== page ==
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Breast Cancer, a personal perspective

Breast Cancer, a personal perspective

Breast Cancer. Two words many of us hope we never have to hear come out of a doctor's mouth, utter about ourselves, or hear that a friend or family member is fighting. October is Breast Cancer Awareness Month, and a CCH employee is talking about it from a very, very personal level.

Posted September 14, 2014: "I was diagnosed with breast cancer this week and have a long road ahead of me … I've devoted my career to helping patients fight this battle and now I get to see it from the other side." ~ Leigh Worsley.

Leigh is the Manager of the Heptner Cancer Center at Campbell County Health—she is a Radiation Therapist and Dosimetrist and has worked in the field of Radiation Therapy for more than 15 years. She has two sons, Chase and Coleman, who she loves dearly. Anyone who is fortunate to know Leigh knows that cancer, indeed, has "picked the wrong chick to mess with."

Leigh has made her fight with early-stage infiltrating ductal breast cancer public on CaringBridge and is sharing her posts on the CCH Health Connect Blog. Below are a couple of her updates.

Leigh Worsley

Leigh's Story
I never thought after working with cancer patients for 15 years that I'd become one. Here I am and I'm ready to fight!

I felt a lump a month ago after doing a self-exam—so please, please, please do breast exams on yourself regularly. If you don't learn what your breasts feel like then you will have a harder time determining if something doesn't feel right! I don't care who does it—yes that includes you husbands and boyfriends!

If you need a refresher on how to do a self-breast-exam, visit www.nationalbreastcancer.org/breast-self-exam

I had an ultrasound that confirmed my feeling that something wasn't right. A needle biopsy was performed the next day and I received the pathology results the following day. I knew in my heart what it was but it still wasn't easy hearing the "C" word! I had a PET scan and from that, it doesn't appear that it has spread anywhere else, except maybe a lymph node but that is still questionable.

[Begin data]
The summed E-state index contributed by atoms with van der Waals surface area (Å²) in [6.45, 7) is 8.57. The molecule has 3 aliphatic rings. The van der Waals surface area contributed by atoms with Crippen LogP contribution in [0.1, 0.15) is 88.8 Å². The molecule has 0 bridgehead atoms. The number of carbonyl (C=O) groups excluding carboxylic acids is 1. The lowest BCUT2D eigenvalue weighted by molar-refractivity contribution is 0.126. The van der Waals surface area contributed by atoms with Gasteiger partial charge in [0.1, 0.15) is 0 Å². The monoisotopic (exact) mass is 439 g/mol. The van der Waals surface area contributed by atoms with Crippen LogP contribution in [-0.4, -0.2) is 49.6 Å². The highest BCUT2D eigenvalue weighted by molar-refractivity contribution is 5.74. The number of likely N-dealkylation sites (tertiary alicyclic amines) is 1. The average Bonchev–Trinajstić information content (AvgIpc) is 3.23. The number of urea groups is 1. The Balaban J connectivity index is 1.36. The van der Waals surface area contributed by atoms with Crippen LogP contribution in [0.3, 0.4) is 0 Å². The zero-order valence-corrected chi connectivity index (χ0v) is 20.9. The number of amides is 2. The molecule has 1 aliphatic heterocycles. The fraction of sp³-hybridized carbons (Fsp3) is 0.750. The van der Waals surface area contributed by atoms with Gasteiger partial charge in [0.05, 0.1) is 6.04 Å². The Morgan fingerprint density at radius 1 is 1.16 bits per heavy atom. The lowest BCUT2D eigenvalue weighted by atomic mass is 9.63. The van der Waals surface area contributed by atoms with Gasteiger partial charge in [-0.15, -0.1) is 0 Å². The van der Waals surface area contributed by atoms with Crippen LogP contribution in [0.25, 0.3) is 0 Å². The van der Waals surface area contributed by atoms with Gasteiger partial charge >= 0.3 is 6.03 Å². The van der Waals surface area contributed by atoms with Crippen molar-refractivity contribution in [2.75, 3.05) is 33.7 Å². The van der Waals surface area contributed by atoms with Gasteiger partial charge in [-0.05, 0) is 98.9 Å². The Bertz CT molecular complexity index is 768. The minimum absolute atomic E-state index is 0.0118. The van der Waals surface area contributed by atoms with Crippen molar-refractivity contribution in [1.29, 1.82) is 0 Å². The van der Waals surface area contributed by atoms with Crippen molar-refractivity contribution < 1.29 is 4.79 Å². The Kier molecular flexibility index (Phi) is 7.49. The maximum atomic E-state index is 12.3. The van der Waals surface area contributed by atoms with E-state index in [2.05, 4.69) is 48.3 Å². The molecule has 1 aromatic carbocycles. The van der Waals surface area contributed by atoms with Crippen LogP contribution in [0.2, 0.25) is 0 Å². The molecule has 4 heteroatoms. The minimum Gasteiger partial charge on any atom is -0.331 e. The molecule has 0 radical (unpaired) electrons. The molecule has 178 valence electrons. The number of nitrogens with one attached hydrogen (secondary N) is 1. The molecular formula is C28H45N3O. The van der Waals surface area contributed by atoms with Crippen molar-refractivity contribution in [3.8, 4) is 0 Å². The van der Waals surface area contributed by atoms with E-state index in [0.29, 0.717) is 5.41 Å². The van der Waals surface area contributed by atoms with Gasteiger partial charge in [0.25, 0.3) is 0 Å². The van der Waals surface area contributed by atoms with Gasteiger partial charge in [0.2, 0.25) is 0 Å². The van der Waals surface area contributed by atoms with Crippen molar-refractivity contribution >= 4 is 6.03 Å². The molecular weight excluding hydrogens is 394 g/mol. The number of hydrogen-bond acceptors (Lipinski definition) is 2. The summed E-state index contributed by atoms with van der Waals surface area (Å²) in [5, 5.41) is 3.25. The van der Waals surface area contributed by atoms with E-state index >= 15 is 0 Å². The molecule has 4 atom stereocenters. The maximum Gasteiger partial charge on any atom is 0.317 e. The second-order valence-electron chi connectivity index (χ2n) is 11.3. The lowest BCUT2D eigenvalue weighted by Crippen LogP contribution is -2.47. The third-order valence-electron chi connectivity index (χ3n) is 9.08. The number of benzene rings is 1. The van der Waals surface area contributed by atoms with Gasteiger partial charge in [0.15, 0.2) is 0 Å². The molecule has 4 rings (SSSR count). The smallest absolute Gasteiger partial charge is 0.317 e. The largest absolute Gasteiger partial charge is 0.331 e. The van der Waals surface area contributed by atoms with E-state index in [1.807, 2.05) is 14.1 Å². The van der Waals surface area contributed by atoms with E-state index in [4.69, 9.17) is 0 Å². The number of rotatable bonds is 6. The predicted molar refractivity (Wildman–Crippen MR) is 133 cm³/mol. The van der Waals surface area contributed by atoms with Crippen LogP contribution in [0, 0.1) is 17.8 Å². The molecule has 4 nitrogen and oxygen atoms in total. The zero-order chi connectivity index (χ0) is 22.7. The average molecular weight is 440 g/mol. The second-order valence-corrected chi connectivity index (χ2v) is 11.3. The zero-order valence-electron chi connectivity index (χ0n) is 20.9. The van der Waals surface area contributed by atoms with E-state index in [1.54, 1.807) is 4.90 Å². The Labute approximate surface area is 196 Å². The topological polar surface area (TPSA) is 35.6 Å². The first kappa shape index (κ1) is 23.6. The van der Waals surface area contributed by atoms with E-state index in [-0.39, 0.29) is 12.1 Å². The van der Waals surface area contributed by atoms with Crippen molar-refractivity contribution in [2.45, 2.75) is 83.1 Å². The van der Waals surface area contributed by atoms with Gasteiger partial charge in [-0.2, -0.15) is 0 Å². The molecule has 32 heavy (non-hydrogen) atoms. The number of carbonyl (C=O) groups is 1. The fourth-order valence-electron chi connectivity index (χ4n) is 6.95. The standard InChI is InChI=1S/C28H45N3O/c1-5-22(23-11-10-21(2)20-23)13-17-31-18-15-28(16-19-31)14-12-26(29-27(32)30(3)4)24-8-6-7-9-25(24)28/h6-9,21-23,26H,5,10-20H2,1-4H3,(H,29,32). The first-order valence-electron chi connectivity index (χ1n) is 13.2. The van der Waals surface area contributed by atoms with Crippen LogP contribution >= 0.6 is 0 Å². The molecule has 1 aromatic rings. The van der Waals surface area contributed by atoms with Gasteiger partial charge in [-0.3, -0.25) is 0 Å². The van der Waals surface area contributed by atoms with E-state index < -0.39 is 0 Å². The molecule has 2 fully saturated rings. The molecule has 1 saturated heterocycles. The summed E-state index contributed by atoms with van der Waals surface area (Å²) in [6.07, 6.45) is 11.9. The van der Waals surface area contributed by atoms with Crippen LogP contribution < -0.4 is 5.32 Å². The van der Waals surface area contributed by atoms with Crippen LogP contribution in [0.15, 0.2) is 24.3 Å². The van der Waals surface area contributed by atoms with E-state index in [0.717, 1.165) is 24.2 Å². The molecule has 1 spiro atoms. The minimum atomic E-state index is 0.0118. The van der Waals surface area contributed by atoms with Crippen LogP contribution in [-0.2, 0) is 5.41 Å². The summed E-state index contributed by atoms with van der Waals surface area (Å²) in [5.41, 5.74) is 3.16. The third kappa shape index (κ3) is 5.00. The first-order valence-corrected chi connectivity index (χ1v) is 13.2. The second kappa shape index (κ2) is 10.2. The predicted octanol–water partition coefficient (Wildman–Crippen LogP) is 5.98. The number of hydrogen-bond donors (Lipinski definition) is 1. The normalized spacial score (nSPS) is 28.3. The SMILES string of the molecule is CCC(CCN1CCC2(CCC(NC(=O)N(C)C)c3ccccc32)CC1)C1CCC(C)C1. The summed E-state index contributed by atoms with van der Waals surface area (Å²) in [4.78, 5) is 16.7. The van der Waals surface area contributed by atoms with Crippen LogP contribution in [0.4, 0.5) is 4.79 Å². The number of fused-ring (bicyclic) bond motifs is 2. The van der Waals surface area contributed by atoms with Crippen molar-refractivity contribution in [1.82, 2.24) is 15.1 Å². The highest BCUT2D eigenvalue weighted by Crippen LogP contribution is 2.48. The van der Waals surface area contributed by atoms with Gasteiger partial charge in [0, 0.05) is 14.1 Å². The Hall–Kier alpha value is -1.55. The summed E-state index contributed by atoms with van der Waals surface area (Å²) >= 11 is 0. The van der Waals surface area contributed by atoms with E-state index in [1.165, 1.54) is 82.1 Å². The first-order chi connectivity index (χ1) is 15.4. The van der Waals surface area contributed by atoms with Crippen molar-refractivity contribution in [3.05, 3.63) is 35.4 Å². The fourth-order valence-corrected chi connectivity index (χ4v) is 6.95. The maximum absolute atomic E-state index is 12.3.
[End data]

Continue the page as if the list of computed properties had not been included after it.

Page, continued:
The good news is that I caught it early! I had my yearly mammogram in January of 2014 and nothing was there so that's another reason why self-breast exams are important because if I hadn't been a regular fondler of my breasts, I wouldn't have known for four more months and it could have ended up much worse.

I am planning on having my chemo and radiation treatments here in Gillette at the Heptner Cancer Center, and I'm leaving the surgery up to the breast cancer pros down in Denver.

The main reason I decided to start this blog was to keep everyone informed—I am SO blessed to have such an amazing support system here in Gillette and everywhere else as well. I can't begin to tell you the amazing prayers and thoughts that I have received from so many people. My boys and I are blessed beyond measure!

Leigh Worsley Shaving Her Head

Chemo #2 down…and also a head of hair!
I started being able to run my fingers through my hair and get handfuls about a day before my second chemo treatment this week. After about two days of losing handfuls at a time, I decided it was time to just buzz it off.

I've always had such thick hair my whole life that I didn't think I would enjoy losing my locks like that LOL! So I took control over that small, yet HUGE step in my cancer treatments. My hairdresser is also a very dear friend and I know that it was probably harder on her than it was on me. I was able to have several of my girlfriends there for support, which helped too!

It turns out that my head isn't near as big and pointy as I always imagined it would be. The boys actually dig my new do! When I picked Coleman up from football practice that day, all he kept saying was that I looked like his sister! (HA HA) I will tell you though—it is nice being able to shower and be ready and out the door in under 25 minutes!

Chemo Thursday went well. My blood counts stayed strong between chemo 1 and 2—I pray that they continue to do so so that I can stay on track! My bones didn't ache as much with this treatment as they did the first one—I'm still tired and a little achy overall but hanging in there!

I will never be able to thank everyone enough times that have brought us food, offered help, etc. We couldn't do it without each and every one of you!

I felt pretty much back to normal after the weekend after the first chemo—worked all week and felt great. I'm hoping that happens this time, too. I do feel better when I'm moving around and staying busy!

I have always believed that my patients tolerated treatments better when they stayed busy and lead as normal of a life as possible, guess I'll be living proof now!

You can read more about Leigh's fight, and cheer her on, at her CaringBridge page.